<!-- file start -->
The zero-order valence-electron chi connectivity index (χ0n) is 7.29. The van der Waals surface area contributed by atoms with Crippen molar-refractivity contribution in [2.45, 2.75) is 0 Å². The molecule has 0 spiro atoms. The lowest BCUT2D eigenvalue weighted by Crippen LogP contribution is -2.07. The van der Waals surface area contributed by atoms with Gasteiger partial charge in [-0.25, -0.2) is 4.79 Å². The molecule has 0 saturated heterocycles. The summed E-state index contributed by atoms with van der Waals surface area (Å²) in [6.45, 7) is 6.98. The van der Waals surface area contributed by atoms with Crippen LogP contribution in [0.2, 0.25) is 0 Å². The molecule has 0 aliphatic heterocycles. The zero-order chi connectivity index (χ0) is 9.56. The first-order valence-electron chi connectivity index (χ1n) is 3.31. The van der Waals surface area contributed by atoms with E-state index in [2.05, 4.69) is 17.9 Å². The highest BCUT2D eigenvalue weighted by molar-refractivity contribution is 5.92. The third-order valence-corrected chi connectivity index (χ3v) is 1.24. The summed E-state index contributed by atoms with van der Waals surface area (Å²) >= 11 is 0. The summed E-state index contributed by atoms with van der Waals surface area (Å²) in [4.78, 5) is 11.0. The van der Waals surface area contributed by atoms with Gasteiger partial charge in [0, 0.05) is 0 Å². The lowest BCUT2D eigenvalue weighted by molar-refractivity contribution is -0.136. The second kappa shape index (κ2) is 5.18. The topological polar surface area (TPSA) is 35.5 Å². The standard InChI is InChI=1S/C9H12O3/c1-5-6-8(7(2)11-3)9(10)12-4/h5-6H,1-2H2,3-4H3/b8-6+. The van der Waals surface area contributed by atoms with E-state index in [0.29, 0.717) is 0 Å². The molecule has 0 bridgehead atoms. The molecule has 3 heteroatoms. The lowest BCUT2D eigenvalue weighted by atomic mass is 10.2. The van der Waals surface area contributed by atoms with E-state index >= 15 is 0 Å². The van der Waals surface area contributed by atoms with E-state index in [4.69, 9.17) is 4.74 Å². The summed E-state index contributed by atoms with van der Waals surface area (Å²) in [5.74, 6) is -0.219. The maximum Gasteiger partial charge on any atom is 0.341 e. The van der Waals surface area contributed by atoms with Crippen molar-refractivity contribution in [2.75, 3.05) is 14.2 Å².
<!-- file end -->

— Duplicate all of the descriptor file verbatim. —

The zero-order valence-electron chi connectivity index (χ0n) is 7.29. The van der Waals surface area contributed by atoms with Crippen molar-refractivity contribution in [2.45, 2.75) is 0 Å². The molecule has 0 spiro atoms. The lowest BCUT2D eigenvalue weighted by Crippen LogP contribution is -2.07. The van der Waals surface area contributed by atoms with Gasteiger partial charge in [-0.25, -0.2) is 4.79 Å². The molecule has 0 saturated heterocycles. The summed E-state index contributed by atoms with van der Waals surface area (Å²) in [6.45, 7) is 6.98. The van der Waals surface area contributed by atoms with Crippen LogP contribution in [0.2, 0.25) is 0 Å². The molecule has 0 aliphatic heterocycles. The zero-order chi connectivity index (χ0) is 9.56. The first-order valence-electron chi connectivity index (χ1n) is 3.31. The van der Waals surface area contributed by atoms with E-state index in [2.05, 4.69) is 17.9 Å². The highest BCUT2D eigenvalue weighted by molar-refractivity contribution is 5.92. The third-order valence-corrected chi connectivity index (χ3v) is 1.24. The summed E-state index contributed by atoms with van der Waals surface area (Å²) >= 11 is 0. The summed E-state index contributed by atoms with van der Waals surface area (Å²) in [4.78, 5) is 11.0. The van der Waals surface area contributed by atoms with Gasteiger partial charge in [0, 0.05) is 0 Å². The lowest BCUT2D eigenvalue weighted by molar-refractivity contribution is -0.136. The second kappa shape index (κ2) is 5.18. The topological polar surface area (TPSA) is 35.5 Å². The standard InChI is InChI=1S/C9H12O3/c1-5-6-8(7(2)11-3)9(10)12-4/h5-6H,1-2H2,3-4H3/b8-6+. The van der Waals surface area contributed by atoms with E-state index in [0.29, 0.717) is 0 Å². The molecule has 0 bridgehead atoms. The molecule has 3 heteroatoms. The lowest BCUT2D eigenvalue weighted by atomic mass is 10.2. The van der Waals surface area contributed by atoms with E-state index >= 15 is 0 Å². The van der Waals surface area contributed by atoms with E-state index in [4.69, 9.17) is 4.74 Å². The summed E-state index contributed by atoms with van der Waals surface area (Å²) in [5.74, 6) is -0.219. The maximum Gasteiger partial charge on any atom is 0.341 e. The van der Waals surface area contributed by atoms with Crippen molar-refractivity contribution in [2.75, 3.05) is 14.2 Å².